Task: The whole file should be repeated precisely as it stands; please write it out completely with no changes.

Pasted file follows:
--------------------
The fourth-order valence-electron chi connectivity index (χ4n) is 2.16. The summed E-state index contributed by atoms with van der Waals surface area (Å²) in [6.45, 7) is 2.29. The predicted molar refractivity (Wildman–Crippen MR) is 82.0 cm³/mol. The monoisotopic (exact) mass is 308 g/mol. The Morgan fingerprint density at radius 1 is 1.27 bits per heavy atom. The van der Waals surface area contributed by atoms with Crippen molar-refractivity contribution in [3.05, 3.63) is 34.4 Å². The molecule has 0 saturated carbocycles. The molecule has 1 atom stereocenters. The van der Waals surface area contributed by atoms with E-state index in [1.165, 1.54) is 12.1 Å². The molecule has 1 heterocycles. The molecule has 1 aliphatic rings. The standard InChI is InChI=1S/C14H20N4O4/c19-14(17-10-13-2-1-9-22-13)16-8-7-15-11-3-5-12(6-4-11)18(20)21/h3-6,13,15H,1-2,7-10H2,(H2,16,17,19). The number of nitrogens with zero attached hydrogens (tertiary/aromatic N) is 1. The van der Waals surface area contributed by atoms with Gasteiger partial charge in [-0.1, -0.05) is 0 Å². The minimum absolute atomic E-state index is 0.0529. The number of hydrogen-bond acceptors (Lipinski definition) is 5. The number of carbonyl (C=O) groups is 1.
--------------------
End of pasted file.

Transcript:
The fourth-order valence-electron chi connectivity index (χ4n) is 2.16. The summed E-state index contributed by atoms with van der Waals surface area (Å²) in [6.45, 7) is 2.29. The predicted molar refractivity (Wildman–Crippen MR) is 82.0 cm³/mol. The monoisotopic (exact) mass is 308 g/mol. The Morgan fingerprint density at radius 1 is 1.27 bits per heavy atom. The van der Waals surface area contributed by atoms with Crippen molar-refractivity contribution in [3.05, 3.63) is 34.4 Å². The molecule has 0 saturated carbocycles. The molecule has 1 atom stereocenters. The van der Waals surface area contributed by atoms with E-state index in [1.165, 1.54) is 12.1 Å². The molecule has 1 heterocycles. The molecule has 1 aliphatic rings. The standard InChI is InChI=1S/C14H20N4O4/c19-14(17-10-13-2-1-9-22-13)16-8-7-15-11-3-5-12(6-4-11)18(20)21/h3-6,13,15H,1-2,7-10H2,(H2,16,17,19). The number of nitrogens with zero attached hydrogens (tertiary/aromatic N) is 1. The van der Waals surface area contributed by atoms with Gasteiger partial charge in [-0.1, -0.05) is 0 Å². The minimum absolute atomic E-state index is 0.0529. The number of hydrogen-bond acceptors (Lipinski definition) is 5. The number of carbonyl (C=O) groups is 1.